A slice of pure Americana, this oil ship portrait is an identifiable work by James Bard. The sky holds a graduated radiance of sunlight, with three clouds in the clear. With the nameboard and pennant so prominent there is no mistaking who the subject is, the sidewheel steamship JOHN BIRKBECK. Interesting to note that both end with a period after the name, as do the obvious initials on the forward flag staff.
Built in Athens, New York in 1854, the sidewheeler initially served as a tow boat, but was soon converted to passenger service. In this capacity, and later renamed J.G. Emmons in the 1880s, the ship served the immigrant center at Ellis Island until 1912. Her nine visible passengers are this day at more leisurely pursuits. Dressed in black coats and top hats, they proceed on the decks with a folk appearance of clockwork men, rigged and purpose driven. Bard painted two earlier versions of the steamship which reside in the National Gallery of Art in Washington, D.C. and the New York Historical Society. The version in the National Gallery has the two men on the forward deck engaged in a fistfight!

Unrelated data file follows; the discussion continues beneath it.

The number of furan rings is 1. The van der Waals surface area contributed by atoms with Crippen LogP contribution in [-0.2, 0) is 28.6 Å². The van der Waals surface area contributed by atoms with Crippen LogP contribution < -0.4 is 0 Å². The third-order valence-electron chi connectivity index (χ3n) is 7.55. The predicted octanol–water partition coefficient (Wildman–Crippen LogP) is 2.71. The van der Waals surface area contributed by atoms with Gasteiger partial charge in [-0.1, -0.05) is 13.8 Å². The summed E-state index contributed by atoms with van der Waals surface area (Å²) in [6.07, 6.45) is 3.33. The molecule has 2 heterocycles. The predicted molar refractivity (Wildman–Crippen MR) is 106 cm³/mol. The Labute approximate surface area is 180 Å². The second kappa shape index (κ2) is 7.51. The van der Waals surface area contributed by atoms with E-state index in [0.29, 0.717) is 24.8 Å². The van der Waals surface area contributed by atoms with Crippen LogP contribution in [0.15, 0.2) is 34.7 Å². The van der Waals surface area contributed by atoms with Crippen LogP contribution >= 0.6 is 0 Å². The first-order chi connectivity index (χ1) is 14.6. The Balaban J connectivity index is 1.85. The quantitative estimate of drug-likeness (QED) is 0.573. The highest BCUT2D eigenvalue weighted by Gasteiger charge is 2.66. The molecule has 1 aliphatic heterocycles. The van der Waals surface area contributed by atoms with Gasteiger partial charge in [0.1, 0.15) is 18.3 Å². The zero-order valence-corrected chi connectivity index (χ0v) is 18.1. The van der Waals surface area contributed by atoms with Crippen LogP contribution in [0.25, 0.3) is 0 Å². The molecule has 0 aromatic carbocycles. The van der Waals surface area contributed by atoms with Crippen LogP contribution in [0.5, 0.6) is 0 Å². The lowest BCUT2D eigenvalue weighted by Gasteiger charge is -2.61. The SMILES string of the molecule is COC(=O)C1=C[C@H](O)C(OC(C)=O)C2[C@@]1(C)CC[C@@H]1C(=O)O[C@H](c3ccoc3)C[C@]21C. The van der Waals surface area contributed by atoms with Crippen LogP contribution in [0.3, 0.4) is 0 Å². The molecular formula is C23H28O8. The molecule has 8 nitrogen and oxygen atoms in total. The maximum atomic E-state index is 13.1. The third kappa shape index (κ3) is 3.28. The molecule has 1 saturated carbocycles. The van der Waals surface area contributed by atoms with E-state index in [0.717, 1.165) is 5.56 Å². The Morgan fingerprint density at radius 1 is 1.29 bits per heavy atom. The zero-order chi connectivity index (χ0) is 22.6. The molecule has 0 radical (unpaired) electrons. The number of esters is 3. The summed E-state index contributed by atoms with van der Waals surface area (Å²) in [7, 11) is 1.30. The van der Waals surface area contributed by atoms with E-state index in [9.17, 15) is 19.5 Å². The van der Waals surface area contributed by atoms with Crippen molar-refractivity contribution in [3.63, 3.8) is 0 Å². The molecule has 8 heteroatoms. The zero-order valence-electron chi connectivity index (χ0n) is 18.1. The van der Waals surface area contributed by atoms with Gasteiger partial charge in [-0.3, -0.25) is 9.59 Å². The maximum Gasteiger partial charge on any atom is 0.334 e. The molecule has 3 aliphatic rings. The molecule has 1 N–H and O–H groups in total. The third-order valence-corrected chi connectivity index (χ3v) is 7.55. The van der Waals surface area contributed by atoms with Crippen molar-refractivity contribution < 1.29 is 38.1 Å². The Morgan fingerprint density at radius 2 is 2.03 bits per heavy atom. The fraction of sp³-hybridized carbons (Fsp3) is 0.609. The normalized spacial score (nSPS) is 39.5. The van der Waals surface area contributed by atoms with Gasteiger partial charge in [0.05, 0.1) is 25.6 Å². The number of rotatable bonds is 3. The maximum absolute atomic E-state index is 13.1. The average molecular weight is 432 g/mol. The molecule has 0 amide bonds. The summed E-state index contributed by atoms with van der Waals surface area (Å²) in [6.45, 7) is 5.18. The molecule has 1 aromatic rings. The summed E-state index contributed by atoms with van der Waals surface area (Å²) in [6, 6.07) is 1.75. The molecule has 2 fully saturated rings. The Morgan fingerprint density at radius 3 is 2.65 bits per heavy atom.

Nine is a repeating theme in this work. Not only the number of men, but nine Hudson River estates stand solemnly distant amongst the heavy foliage and irregular hills. While there are only four sailing yachts -a schooner and three cutters- they have nine sails aloft between them. In combination with the overall composition, this is a highly desirable work of art and piece of American, New York and steamship history.
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